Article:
I learned that my grandfather, “Little Leslie Register,” suffered a sore throat in May of 1898, when he was nine, and that the family lost four head of cattle to a lightning strike in August of 1911.  My dad took pride in being the third generation of the family born on the farm that his great-grandparents, Robert and Mary Speer, had settled in 1855. Now I wonder if he was indeed born there.  For the birth of her first child, my aunt Vivian, in November 1910, my grandma, I learned, had moved back home with her parents in Alden township to spend her lying-in time. Did she do that for Gordy’s birth, too? As I finished my search through the 1911 Herald last Friday and signed out of the Ancestry site, I thought I would soon know. But the next morning I discovered that Ancestry’s collection stops in 1911 and resumes in 1951. I’ll soon be skimming microfilmed copies at MHS. I imagine the Ostranders would have had a harder time accommodating my grandma the second time around, since her mother was also about to give birth–to her eleventh child, a frail boy who died months later. We’ll soon see.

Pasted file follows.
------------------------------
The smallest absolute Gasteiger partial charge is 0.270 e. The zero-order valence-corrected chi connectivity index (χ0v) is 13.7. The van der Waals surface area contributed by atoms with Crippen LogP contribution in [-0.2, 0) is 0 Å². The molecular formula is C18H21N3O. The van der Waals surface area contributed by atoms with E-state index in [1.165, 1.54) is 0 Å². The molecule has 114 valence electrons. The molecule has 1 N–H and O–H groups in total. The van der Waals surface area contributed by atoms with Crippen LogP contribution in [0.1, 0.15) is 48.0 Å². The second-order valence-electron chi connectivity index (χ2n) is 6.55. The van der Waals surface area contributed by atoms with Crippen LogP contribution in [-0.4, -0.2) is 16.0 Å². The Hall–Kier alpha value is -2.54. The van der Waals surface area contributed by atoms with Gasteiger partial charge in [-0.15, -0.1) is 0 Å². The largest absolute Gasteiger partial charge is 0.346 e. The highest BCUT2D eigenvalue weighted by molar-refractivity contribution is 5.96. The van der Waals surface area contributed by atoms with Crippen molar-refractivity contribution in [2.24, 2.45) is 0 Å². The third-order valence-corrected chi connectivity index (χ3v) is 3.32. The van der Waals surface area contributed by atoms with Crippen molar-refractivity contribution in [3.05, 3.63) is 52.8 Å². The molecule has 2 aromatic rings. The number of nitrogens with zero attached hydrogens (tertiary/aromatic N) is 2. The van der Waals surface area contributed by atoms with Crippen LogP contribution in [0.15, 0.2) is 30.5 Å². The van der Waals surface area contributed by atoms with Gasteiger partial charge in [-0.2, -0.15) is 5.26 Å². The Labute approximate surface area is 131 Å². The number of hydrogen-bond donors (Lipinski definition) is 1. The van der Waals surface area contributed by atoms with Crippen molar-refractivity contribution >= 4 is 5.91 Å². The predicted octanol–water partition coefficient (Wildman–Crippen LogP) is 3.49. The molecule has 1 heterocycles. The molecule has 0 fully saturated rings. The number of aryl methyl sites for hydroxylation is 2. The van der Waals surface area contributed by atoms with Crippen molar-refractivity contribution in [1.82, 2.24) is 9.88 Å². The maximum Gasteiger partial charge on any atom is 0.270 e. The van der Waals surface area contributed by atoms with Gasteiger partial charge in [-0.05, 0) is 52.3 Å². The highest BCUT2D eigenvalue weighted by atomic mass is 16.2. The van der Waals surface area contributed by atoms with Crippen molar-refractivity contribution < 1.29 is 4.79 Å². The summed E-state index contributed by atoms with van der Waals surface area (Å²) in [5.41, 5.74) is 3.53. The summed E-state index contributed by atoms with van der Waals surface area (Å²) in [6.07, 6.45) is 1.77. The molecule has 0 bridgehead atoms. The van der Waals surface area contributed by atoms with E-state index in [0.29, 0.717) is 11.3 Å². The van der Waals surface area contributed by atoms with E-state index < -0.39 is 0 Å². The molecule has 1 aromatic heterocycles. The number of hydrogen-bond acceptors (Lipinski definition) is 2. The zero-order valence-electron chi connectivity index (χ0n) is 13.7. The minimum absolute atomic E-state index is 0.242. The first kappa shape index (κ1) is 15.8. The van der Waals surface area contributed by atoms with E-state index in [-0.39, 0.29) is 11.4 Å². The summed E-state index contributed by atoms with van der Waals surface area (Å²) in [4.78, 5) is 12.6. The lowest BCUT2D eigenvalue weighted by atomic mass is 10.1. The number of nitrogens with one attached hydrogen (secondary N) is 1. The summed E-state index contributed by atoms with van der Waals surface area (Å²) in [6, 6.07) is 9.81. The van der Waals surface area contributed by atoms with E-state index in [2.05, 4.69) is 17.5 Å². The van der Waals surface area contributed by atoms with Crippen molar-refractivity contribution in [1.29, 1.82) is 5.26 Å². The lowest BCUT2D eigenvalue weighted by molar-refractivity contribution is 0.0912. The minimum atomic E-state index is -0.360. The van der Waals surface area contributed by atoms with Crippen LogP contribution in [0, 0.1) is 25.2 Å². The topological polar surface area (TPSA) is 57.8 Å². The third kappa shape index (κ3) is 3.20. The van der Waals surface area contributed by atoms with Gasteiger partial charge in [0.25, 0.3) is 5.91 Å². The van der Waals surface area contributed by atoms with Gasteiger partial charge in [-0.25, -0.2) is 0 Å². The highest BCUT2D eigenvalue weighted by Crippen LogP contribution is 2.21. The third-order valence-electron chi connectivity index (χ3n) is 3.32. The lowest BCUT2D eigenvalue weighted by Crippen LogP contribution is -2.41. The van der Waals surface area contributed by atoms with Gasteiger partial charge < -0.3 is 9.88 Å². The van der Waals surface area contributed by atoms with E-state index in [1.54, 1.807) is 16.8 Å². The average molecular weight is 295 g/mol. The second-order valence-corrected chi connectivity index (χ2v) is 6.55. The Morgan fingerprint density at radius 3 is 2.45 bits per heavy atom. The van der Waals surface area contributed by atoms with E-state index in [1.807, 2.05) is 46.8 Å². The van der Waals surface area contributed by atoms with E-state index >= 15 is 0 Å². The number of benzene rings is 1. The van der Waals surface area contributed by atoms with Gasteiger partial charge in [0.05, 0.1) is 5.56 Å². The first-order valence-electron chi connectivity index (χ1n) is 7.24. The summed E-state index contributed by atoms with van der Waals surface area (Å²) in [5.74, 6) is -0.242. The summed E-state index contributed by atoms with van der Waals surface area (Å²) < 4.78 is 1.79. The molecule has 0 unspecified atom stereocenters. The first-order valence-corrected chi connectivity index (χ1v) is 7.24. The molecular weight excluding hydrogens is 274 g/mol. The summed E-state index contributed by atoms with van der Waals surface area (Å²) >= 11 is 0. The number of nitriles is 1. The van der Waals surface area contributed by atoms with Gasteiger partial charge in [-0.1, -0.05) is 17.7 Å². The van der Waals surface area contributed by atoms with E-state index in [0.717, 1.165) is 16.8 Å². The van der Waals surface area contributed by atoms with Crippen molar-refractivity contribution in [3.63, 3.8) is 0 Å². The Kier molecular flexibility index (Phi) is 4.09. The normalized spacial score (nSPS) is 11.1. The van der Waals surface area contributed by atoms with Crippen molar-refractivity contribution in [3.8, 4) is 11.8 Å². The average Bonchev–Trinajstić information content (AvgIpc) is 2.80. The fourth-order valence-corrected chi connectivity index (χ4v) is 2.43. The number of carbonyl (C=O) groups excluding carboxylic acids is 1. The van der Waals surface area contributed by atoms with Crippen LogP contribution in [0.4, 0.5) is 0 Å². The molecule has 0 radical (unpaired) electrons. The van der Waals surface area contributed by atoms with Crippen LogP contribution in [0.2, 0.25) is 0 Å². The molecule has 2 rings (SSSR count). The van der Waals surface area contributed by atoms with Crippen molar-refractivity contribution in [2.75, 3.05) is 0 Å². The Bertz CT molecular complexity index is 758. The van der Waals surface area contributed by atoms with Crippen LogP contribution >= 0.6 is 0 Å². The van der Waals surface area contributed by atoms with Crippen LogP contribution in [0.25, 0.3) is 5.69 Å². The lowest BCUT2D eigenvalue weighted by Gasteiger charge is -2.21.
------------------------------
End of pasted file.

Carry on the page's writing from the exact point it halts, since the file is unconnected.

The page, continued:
My most striking find in this collection of township “gossip” was the effort the Registers put into maintaining their family relationships.  As John and Amanda’s children married and moved to other townships and counties, the frequent visiting began.  The married children came home to visit their parents; the parents and family went to visit the married children.  The children still at home in Moscow spent days and weeks with their married siblings.  The Minnesota Registers visited Registers in Kansas, North Dakota, and Iowa, and Speers in Iowa and Wisconsin, and received their visits in turn. They probably had a local telephone by 1907, when the lines were strung to Moscow, but long distance came later. We can be smug about our instantaneous online connections–oh, wow, Skype!–but the Moscow Registers could step onto a train at several times of the day and travel in any direction.  Judging from the frequency with which they did so, access to family mattered a great deal.